Using the Twitter search functionality for “FSB” and “FSB Cologne” also helped me to identify who else would be there, find new followers and meet new contacts as well as raising awareness of Playrite’s presence at the exhibition.

How do you manage your time on social media?

Currently, I am the only person who tweets for @PlayriteSurface although our Northern sales representative also tweets under his own account @Playrite_North. Currently I just manage my time as best I can and find that the ‘quality rather than quantity’ rule applies with Twitter, if I’ve got nothing interesting to say then it’s okay not to say anything at all, although I will be investigating into Hootsuite and Tweetdeck after learning more about these dashboard tools at the Pauley Creative Event in Manchester.

Have you managed to develop relationships online which you took offline, with Architects in particular?

In terms of meeting architects, I would say that as of yet we haven’t managed to take a relationship offline, but we have managed to reach many people that we wouldn’t have been able to communicate with if it wasn’t for Twitter. In terms of customers, we have managed to get quite a few enquiries from Twitter directly and take these relationships offline. Most importantly, Twitter has helped us to strengthen relationships with existing customers, especially those outside of the UK. It also gives a feeling of authority to Playrite, and often our customers want to get involved with case studies and online projects because they know their company will also get promoted through our social media activities.

Through Twitter we have also met up with some great individuals at companies such as Pauley Creative, and arranged tweet-ups at events such as FSB, PlayFair and The Education Show. Having a strong Twitter presence does help your company get noticed and remembered. Proof of this came with the number of people who visited our stand at FSB in Germany saying, “Hello, I follow Playrite on Twitter!”

You recently published a Specification Guide for Architects/Specifiers, how did Twitter help you raise awareness of this publication?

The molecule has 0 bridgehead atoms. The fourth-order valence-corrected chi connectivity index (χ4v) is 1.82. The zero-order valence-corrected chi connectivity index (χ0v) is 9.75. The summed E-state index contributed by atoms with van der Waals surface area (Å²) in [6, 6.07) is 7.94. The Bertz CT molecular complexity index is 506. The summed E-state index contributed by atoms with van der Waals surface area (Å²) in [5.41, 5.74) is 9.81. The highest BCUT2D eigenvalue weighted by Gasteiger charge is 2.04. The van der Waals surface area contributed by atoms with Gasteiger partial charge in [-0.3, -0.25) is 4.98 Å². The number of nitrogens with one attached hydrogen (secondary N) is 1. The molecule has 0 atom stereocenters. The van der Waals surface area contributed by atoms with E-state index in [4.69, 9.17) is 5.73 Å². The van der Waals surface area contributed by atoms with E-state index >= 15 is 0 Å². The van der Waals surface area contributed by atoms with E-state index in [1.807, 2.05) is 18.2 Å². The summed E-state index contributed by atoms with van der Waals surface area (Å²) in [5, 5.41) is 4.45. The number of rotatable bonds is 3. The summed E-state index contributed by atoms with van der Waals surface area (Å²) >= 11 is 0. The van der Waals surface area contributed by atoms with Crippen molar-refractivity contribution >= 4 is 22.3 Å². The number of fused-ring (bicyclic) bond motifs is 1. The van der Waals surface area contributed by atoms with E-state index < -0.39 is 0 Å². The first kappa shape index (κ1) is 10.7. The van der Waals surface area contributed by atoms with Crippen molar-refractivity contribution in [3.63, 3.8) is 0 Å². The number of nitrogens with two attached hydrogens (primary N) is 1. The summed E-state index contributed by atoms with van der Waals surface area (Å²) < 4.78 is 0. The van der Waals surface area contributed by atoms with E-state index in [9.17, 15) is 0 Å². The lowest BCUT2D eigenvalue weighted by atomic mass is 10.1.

First and foremost, it was an article on Twitter that gave me the idea to produce the guide! Su Butcher wrote an article on her blog focusing on an alternative strategy to the usual sales push. This gave me the idea of producing a document that contained helpful information detailing what architects should consider when specifying synthetic grass, as well as some information on who Playrite are, what we do, some recent projects we’ve worked on and how to get in touch. Also, I liked the idea of providing useful information for free – something that Pauley Creative inspired me to do with their downloadable E Book: “The Construction Marketer’s Guide to Social Media.”

Our specification guide was designed as a PDF, although we have also posted a few copies out and included them in our literature folders when meeting Architects. Twitter helped us to share this information and our followers re-tweeted the link and extended Playrite’s reach. We also got some really positive feedback from the document that lead us to create a further PDF on the different types of cricket surfaces available, which again was shared on Twitter. The “Information for Architects” guide also helped us to promote our online RIBA accredited CPD that went live around the same time. This proved that within the business world, Twitter is an excellent way of communicating with a large audience.

Have you got any advice for other manufacturers who are still unsure of social media?

I think the key to social media is to always remember that you are communicating directly with the World Wide Web. That includes your current and prospective customers, your competitors, your colleagues and your bosses. This can be seen as a negative thing, but as long as it’s kept professional I personally like the idea of promoting a more transparent and approachable company.